Wednesday, October 25, 2006
Tuesday, October 24, 2006
Let's face facts - I'm beyond poor. In order to pretend to make ends meet, I do all kinds of stuff "on the side" to make a little extra scratch. I cat-sit. I do research and editing. And, I "make stuff." The holidays are coming, so if you'd like to see what "stuff" I've made (or can make), stop by my Etsy shop. I also take custom orders for tags, cards, and cookies.
And, my mom has a blog! It's not a typical blog - nothing at all typical about my mom. She's afraid no one will read it, so stop by and post a comment if you'd like. I really had no idea that my mom is this creepy...
Monday, October 23, 2006
Anyway, the blocking software wasn't catching MySpace for a few days, and apparently word spread - tonight the computers were over-run with teens, every one of them on MySpace, and every one of them rude and obnoxious. I had complaints from adult patrons due to the noise. I was eye-rolled, talked-back-to, and completely ignored (until I got Queen Latifah on them, rolled my neck, and said, "Oh no you didn't!"). These are not teens that EVER come into the library - once MySpace was blocked months ago, they all disappeared. The ones waiting for a computer to open up were disruptive, and not one of them picked up a BOOK - heaven forbid. I tried to talk to them (like I usually do with teen patrons), but they were not interested in anything I had to say.
The block was reinstated while they were here, and when the screens shut them down, they all got up and left - loudly. I doubt I will see them again unless the block fails again.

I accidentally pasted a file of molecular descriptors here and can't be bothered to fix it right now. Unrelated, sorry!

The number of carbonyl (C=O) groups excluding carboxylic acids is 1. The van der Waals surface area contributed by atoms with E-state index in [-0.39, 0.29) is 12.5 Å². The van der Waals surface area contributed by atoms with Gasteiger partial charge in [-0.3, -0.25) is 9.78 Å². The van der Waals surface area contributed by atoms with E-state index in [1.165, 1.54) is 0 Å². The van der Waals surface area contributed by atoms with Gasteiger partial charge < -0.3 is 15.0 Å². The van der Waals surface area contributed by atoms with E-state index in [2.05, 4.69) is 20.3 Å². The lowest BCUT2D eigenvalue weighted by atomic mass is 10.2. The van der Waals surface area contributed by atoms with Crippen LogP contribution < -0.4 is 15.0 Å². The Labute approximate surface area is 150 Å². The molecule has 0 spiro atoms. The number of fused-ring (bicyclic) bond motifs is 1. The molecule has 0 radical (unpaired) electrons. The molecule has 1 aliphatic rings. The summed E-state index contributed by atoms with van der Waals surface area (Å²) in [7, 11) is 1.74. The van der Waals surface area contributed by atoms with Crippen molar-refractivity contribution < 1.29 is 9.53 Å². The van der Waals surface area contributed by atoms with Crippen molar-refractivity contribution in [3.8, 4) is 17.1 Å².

So, what does this say? Here I've been one to advocate for social software in the library and for education over blocking, but, I gotta say, having to police those kids tonight was a real pain in my ass.
The only reason I had even come across it (though I'm sure I would have, eventually) is that Barenaked Ladies (my favorite band) is using it to blog their new tour. And, because I am a librarian, and feel like it's my "duty" to check out all of these things (who am I kidding - I wanted to enter the BLAM contest), I slapped a page together.
So, first of all, it's pretty much a blatant rip-off of MySpace - I mean, they barely even changed the name. That, and the fact that it says Microsoft, would have kept me away - but, like I said, I'm a librarian in pursuit of knowledge (cough*contest winning*cough).
I am wondering who, exactly, the target audience is for this "space." I doubt that the MySpace-ers will flock over here - why would they? The "pros" of this set-up - easy to choose and arrange modules, "tasteful" templates, clear instructions (most of the time) - would hardly appeal to the teens who have already taken great pains to conquer MySpace and make their page as garrish and unreadable as possible. That, really, is one of the joys of MySpace. I am forced to believe, then, that this "space" is aimed at my generation (one of the choices about your musical taste is "I'm still stuck in the 80s" - most MySpacers have no recollection of the 80s).